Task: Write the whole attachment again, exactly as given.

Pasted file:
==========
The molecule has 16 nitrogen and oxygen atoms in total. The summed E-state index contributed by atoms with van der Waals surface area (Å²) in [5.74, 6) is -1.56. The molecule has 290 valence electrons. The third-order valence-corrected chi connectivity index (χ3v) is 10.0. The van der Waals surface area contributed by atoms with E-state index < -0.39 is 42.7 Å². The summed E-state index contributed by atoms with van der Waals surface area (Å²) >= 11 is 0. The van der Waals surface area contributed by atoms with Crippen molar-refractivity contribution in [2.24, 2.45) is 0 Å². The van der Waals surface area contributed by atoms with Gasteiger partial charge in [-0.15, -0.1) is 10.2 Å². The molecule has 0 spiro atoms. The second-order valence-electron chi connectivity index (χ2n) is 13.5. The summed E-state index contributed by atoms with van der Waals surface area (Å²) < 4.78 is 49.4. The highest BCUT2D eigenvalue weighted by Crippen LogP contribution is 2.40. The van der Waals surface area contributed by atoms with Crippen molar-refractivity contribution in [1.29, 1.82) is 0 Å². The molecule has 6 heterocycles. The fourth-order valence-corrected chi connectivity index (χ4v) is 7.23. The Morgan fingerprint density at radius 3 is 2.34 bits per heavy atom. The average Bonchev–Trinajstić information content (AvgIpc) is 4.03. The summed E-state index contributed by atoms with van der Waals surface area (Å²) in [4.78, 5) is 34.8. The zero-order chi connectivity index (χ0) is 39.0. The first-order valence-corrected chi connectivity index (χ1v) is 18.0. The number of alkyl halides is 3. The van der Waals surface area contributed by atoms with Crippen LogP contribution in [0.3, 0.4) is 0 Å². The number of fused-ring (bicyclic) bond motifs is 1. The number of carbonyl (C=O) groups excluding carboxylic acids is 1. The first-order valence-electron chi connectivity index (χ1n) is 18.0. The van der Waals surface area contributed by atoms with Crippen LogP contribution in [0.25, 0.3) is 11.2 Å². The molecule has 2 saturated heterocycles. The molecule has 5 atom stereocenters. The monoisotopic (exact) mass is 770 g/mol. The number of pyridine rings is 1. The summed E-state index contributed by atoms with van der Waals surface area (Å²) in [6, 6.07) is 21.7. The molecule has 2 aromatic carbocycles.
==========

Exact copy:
The molecule has 16 nitrogen and oxygen atoms in total. The summed E-state index contributed by atoms with van der Waals surface area (Å²) in [5.74, 6) is -1.56. The molecule has 290 valence electrons. The third-order valence-corrected chi connectivity index (χ3v) is 10.0. The van der Waals surface area contributed by atoms with E-state index < -0.39 is 42.7 Å². The summed E-state index contributed by atoms with van der Waals surface area (Å²) >= 11 is 0. The van der Waals surface area contributed by atoms with Crippen molar-refractivity contribution in [2.24, 2.45) is 0 Å². The van der Waals surface area contributed by atoms with Gasteiger partial charge in [-0.15, -0.1) is 10.2 Å². The molecule has 0 spiro atoms. The second-order valence-electron chi connectivity index (χ2n) is 13.5. The summed E-state index contributed by atoms with van der Waals surface area (Å²) < 4.78 is 49.4. The highest BCUT2D eigenvalue weighted by Crippen LogP contribution is 2.40. The van der Waals surface area contributed by atoms with Crippen molar-refractivity contribution in [1.29, 1.82) is 0 Å². The molecule has 6 heterocycles. The fourth-order valence-corrected chi connectivity index (χ4v) is 7.23. The Morgan fingerprint density at radius 3 is 2.34 bits per heavy atom. The average Bonchev–Trinajstić information content (AvgIpc) is 4.03. The summed E-state index contributed by atoms with van der Waals surface area (Å²) in [4.78, 5) is 34.8. The zero-order chi connectivity index (χ0) is 39.0. The first-order valence-corrected chi connectivity index (χ1v) is 18.0. The number of alkyl halides is 3. The van der Waals surface area contributed by atoms with Crippen LogP contribution in [0.3, 0.4) is 0 Å². The number of fused-ring (bicyclic) bond motifs is 1. The number of carbonyl (C=O) groups excluding carboxylic acids is 1. The first-order valence-electron chi connectivity index (χ1n) is 18.0. The van der Waals surface area contributed by atoms with Crippen LogP contribution in [0.25, 0.3) is 11.2 Å². The molecule has 2 saturated heterocycles. The molecule has 5 atom stereocenters. The monoisotopic (exact) mass is 770 g/mol. The number of pyridine rings is 1. The summed E-state index contributed by atoms with van der Waals surface area (Å²) in [6, 6.07) is 21.7. The molecule has 2 aromatic carbocycles.